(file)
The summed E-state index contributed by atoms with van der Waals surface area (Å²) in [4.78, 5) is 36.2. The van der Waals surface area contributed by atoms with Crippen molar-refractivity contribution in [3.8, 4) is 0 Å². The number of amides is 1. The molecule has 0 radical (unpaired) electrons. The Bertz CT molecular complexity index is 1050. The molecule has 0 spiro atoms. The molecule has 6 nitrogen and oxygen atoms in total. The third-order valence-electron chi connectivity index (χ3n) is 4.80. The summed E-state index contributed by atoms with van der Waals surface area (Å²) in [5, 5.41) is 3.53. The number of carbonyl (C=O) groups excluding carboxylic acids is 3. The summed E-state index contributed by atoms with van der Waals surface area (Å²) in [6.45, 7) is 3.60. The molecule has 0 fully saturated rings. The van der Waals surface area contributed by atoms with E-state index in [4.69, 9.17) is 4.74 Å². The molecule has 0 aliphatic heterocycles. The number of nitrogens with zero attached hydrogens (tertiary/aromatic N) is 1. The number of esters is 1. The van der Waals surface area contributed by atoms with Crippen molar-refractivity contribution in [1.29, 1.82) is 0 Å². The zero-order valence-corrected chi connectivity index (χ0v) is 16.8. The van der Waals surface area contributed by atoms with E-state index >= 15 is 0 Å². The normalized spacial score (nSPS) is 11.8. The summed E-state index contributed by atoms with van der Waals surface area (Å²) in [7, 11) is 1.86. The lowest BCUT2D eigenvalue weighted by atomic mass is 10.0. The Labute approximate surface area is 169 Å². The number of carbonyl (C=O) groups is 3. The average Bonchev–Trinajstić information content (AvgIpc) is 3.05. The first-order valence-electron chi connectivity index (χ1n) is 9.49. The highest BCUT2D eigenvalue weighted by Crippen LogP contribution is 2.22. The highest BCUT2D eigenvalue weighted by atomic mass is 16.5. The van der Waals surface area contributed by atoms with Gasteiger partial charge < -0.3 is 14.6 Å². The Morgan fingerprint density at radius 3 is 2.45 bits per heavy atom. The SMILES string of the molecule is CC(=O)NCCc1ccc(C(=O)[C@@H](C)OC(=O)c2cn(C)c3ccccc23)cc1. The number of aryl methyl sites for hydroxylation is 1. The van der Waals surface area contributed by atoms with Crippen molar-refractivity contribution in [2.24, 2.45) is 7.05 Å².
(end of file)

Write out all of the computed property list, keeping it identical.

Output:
The summed E-state index contributed by atoms with van der Waals surface area (Å²) in [4.78, 5) is 36.2. The van der Waals surface area contributed by atoms with Crippen molar-refractivity contribution in [3.8, 4) is 0 Å². The number of amides is 1. The molecule has 0 radical (unpaired) electrons. The Bertz CT molecular complexity index is 1050. The molecule has 0 spiro atoms. The molecule has 6 nitrogen and oxygen atoms in total. The third-order valence-electron chi connectivity index (χ3n) is 4.80. The summed E-state index contributed by atoms with van der Waals surface area (Å²) in [5, 5.41) is 3.53. The number of carbonyl (C=O) groups excluding carboxylic acids is 3. The summed E-state index contributed by atoms with van der Waals surface area (Å²) in [6.45, 7) is 3.60. The molecule has 0 fully saturated rings. The van der Waals surface area contributed by atoms with E-state index in [4.69, 9.17) is 4.74 Å². The molecule has 0 aliphatic heterocycles. The number of nitrogens with zero attached hydrogens (tertiary/aromatic N) is 1. The number of esters is 1. The van der Waals surface area contributed by atoms with Crippen molar-refractivity contribution in [1.29, 1.82) is 0 Å². The zero-order valence-corrected chi connectivity index (χ0v) is 16.8. The van der Waals surface area contributed by atoms with E-state index >= 15 is 0 Å². The normalized spacial score (nSPS) is 11.8. The summed E-state index contributed by atoms with van der Waals surface area (Å²) in [7, 11) is 1.86. The lowest BCUT2D eigenvalue weighted by atomic mass is 10.0. The Labute approximate surface area is 169 Å². The number of carbonyl (C=O) groups is 3. The average Bonchev–Trinajstić information content (AvgIpc) is 3.05. The first-order valence-electron chi connectivity index (χ1n) is 9.49. The highest BCUT2D eigenvalue weighted by Crippen LogP contribution is 2.22. The highest BCUT2D eigenvalue weighted by atomic mass is 16.5. The van der Waals surface area contributed by atoms with Gasteiger partial charge < -0.3 is 14.6 Å². The Morgan fingerprint density at radius 3 is 2.45 bits per heavy atom. The SMILES string of the molecule is CC(=O)NCCc1ccc(C(=O)[C@@H](C)OC(=O)c2cn(C)c3ccccc23)cc1. The number of aryl methyl sites for hydroxylation is 1. The van der Waals surface area contributed by atoms with Crippen molar-refractivity contribution in [2.24, 2.45) is 7.05 Å².